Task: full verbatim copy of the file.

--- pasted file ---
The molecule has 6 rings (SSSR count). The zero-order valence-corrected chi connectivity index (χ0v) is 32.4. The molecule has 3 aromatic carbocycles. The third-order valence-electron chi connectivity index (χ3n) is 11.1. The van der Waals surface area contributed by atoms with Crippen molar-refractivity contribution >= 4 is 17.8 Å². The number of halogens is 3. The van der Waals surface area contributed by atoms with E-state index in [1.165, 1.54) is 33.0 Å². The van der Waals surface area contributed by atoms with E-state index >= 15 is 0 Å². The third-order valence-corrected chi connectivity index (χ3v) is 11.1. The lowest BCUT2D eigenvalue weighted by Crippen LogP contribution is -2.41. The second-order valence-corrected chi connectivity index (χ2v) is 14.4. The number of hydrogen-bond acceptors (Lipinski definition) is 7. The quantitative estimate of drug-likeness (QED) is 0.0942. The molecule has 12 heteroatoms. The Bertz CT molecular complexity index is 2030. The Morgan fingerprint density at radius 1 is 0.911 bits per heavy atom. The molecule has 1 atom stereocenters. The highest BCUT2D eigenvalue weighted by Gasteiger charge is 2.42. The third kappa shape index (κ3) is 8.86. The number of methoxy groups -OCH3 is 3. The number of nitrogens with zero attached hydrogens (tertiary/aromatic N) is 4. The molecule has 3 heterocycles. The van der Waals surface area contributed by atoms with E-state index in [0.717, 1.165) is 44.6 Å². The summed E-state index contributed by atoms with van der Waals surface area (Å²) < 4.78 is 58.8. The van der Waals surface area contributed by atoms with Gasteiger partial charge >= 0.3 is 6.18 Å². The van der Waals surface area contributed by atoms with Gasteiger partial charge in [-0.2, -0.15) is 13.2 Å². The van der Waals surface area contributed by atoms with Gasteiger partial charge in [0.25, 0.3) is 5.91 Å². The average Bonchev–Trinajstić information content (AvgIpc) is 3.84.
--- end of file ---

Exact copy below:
The molecule has 6 rings (SSSR count). The zero-order valence-corrected chi connectivity index (χ0v) is 32.4. The molecule has 3 aromatic carbocycles. The third-order valence-electron chi connectivity index (χ3n) is 11.1. The van der Waals surface area contributed by atoms with Crippen molar-refractivity contribution >= 4 is 17.8 Å². The number of halogens is 3. The van der Waals surface area contributed by atoms with E-state index in [1.165, 1.54) is 33.0 Å². The van der Waals surface area contributed by atoms with E-state index >= 15 is 0 Å². The third-order valence-corrected chi connectivity index (χ3v) is 11.1. The lowest BCUT2D eigenvalue weighted by Crippen LogP contribution is -2.41. The second-order valence-corrected chi connectivity index (χ2v) is 14.4. The number of hydrogen-bond acceptors (Lipinski definition) is 7. The quantitative estimate of drug-likeness (QED) is 0.0942. The molecule has 12 heteroatoms. The Bertz CT molecular complexity index is 2030. The Morgan fingerprint density at radius 1 is 0.911 bits per heavy atom. The molecule has 1 atom stereocenters. The highest BCUT2D eigenvalue weighted by Gasteiger charge is 2.42. The third kappa shape index (κ3) is 8.86. The number of methoxy groups -OCH3 is 3. The number of nitrogens with zero attached hydrogens (tertiary/aromatic N) is 4. The molecule has 3 heterocycles. The van der Waals surface area contributed by atoms with E-state index in [0.717, 1.165) is 44.6 Å². The summed E-state index contributed by atoms with van der Waals surface area (Å²) < 4.78 is 58.8. The van der Waals surface area contributed by atoms with Gasteiger partial charge >= 0.3 is 6.18 Å². The van der Waals surface area contributed by atoms with Gasteiger partial charge in [-0.2, -0.15) is 13.2 Å². The van der Waals surface area contributed by atoms with Gasteiger partial charge in [0.25, 0.3) is 5.91 Å². The average Bonchev–Trinajstić information content (AvgIpc) is 3.84.